|Chondrosarcoma a rare form of bone cancer|
Thank you Cancer for giving me patience and fortitude, and gratitude. Thank you for teaching me how to be humble and brave at the same time, for teaching me how to cry out loud and not be ashamed. Thank you for helping me to understand that it is okay to ask for what I need, to not feel a burden to others, especially if they have said, "if there is anything I can do..." I understand it's okay to lean on others when I need to, and I can offer kindness in return, too, whenever they need it. And, hopefully, understanding.
Thank you for teaching me how to let go of fallacious beliefs, pettiness, and small minded thinking, for giving me the opportunity to disconnect myself from things unworthy of my attention. Thank you for teaching me what is important and "don't sweat the small stuff".
You taught me to research, to get serious about educating myself in every aspect of my diagnosis, of the condition of my health. I've learned a lot of things I never knew before, important things, useful things that have helped me on my way through life. I've been able to share that information, too. It was hard to learn all that awful stuff you do, but I learned too, how the body works, how science is always making improvements. I've learned there really is hope even in the face of darkness.
|Aptos Beach, California|
Storm is brewing at sundown
You're not going to believe this one, Cancer! Thank you for helping me get more organized and focused. Oh, I know I will never be perfect at it. But, you know what? You taught me to put my life in order, to take care of business... the important business that I didn't want my family to have to deal with in case I... well you know better than anyone, Cancer, what I'm getting at.
Thank you, too, for teaching me about how to communicate with doctors and nurses and others who helped me. I learned so much about how to get my point across, how to listen, how to keep track of my medical appointments and most of all those very important papers. Yep, back to that organization thing again. And while we are on the subject, Cancer, thank you for showing me that nurses, medical technicians and doctors are human beings, too; that none of them are in the business of making money off me, for showing me that they have hearts and souls and work hard to help people heal.
Thank you Cancer for teaching me how to face my fear of death, my fear of mutilation, my fear of loss of self-identity. Thank you for giving me peace of mind once I learned to accept life with all it's beauty, and depth.
Thank you for teaching me to not get caught up in frivolities, teaching me that an immaculately clean house is not the most important thing. Sometimes it's more important to rest perhaps even... a lot of time.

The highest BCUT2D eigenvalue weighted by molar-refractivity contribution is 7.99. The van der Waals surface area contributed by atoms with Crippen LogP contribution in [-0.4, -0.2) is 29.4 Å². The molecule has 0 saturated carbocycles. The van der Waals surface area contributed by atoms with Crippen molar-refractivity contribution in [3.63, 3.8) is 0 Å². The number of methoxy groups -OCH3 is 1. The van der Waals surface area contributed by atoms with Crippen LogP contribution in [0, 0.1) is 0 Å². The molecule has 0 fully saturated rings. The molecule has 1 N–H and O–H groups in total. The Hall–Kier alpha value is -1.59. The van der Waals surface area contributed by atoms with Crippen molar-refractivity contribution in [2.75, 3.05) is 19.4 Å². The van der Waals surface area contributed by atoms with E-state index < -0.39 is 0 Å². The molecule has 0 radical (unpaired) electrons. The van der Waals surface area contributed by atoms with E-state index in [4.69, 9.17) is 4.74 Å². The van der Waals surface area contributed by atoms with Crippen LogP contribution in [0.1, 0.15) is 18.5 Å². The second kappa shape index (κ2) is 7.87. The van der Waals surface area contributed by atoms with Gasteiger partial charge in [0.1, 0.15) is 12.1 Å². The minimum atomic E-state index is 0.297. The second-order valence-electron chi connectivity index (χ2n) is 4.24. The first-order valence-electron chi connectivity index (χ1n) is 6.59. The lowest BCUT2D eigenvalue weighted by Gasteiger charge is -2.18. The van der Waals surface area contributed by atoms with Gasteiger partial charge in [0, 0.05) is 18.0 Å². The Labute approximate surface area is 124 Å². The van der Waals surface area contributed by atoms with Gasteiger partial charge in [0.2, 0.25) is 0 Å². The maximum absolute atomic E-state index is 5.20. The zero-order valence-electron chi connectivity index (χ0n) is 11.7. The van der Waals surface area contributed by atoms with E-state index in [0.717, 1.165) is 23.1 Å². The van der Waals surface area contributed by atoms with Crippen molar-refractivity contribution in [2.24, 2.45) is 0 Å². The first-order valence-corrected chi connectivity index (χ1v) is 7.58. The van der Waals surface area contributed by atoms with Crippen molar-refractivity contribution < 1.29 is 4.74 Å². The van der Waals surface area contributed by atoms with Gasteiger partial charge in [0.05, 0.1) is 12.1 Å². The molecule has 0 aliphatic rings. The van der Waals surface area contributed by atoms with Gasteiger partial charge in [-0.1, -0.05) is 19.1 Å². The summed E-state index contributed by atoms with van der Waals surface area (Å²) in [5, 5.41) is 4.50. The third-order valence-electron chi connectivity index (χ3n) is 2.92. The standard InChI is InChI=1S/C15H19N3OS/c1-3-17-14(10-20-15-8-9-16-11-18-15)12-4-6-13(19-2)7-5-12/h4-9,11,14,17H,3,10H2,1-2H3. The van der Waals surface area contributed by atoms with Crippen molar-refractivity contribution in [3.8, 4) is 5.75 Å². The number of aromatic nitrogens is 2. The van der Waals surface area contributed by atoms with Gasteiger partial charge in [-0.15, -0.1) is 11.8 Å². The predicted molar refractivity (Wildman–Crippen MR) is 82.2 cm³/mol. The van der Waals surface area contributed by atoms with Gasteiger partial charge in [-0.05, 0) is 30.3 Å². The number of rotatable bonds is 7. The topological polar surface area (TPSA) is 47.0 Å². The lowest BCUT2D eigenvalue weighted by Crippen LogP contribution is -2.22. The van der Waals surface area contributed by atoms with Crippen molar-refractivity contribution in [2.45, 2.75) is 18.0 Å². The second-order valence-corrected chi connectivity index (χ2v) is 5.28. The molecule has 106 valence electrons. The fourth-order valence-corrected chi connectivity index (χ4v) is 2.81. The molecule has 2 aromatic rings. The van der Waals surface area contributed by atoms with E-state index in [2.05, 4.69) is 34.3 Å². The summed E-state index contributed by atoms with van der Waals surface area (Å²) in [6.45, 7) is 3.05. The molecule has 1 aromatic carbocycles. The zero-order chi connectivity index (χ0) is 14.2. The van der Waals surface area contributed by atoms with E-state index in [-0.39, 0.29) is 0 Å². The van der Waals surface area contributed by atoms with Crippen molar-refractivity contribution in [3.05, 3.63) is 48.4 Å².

|Elizabeth Munroz, Sterling Cridge,|
Dar Parsons, Storm Cosby
in my messy house, Indianapolis Indiana.1994
Thank you Cancer for showing me that sometimes it is necessary to stop what I'm doing and take inventory of my life to get my priorities in order. Did you know that, Cancer? You taught me how to simplify my life, to not take on more than I could handle, to not allow myself to be so overwhelmed trying to do too much. You taught me how to say "no" or "later" or "I'll think about it" before jumping in and committing to something I could not complete so I wouldn't be disappointed in myself for failing. You taught me to not make promises I couldn't keep. It lifted a great burden off my shoulders, that feeling of obligation that I was dragging around like a load of laundry. Wow! That's a lot! What a tremendous change for me. I'm not perfect at it, but I'm way better. Yes! Thanks for that!
Thank you, Cancer, for teaching me to be a daredevil. Really... I mean... I like to take chances now that I wouldn't before. Like stand up and walk when they said I couldn't. I might have fallen down. I might have not been able to walk. But it was worth trying. "If at first you don't succeed, try... Well, you know the phrase, I'm sure, Cancer. You've taught me to try new things I would have been too timid to do in the past. Like dance with abandon not caring what people think and have fun, every sweaty minute of it, even though I knew I might hurt in the morning. What did I have to lose? I would be in pain anyway. Might as well enjoy it. Eh, Cancer?
|Elizabeth Munroz and son, Xavier Rodriguez|
1979 Covina California
But now, Cancer, you raised your ugly head to make me sick again after all these years of leaving you behind. I recognized you in your new disguise even though the doctors had not told me yet, and I'm not afraid of you anymore. Go ahead, Cancer, I know you are going to do your thing. But, I'm not cringing. I'm not wishing I could run away. I'm not giving up! I'm going to live my life as fully as possible whether you are in it or not. Because there's one thing I learned on my own Cancer. There's one thing I learned how to do by myself. And that is to face you down and take up the challenge, and fight the good fight and keep on going and do the best I can to cherish each moment, whether dark or light. Because they are MY moments and no one, not even you, Cancer, can take that away from me!
Written and copyright by Elizabeth Munroz
Previous survivor of rare bone cancer called Chondrosarcoma
Presently living with Chronic Myelogenous Leukemia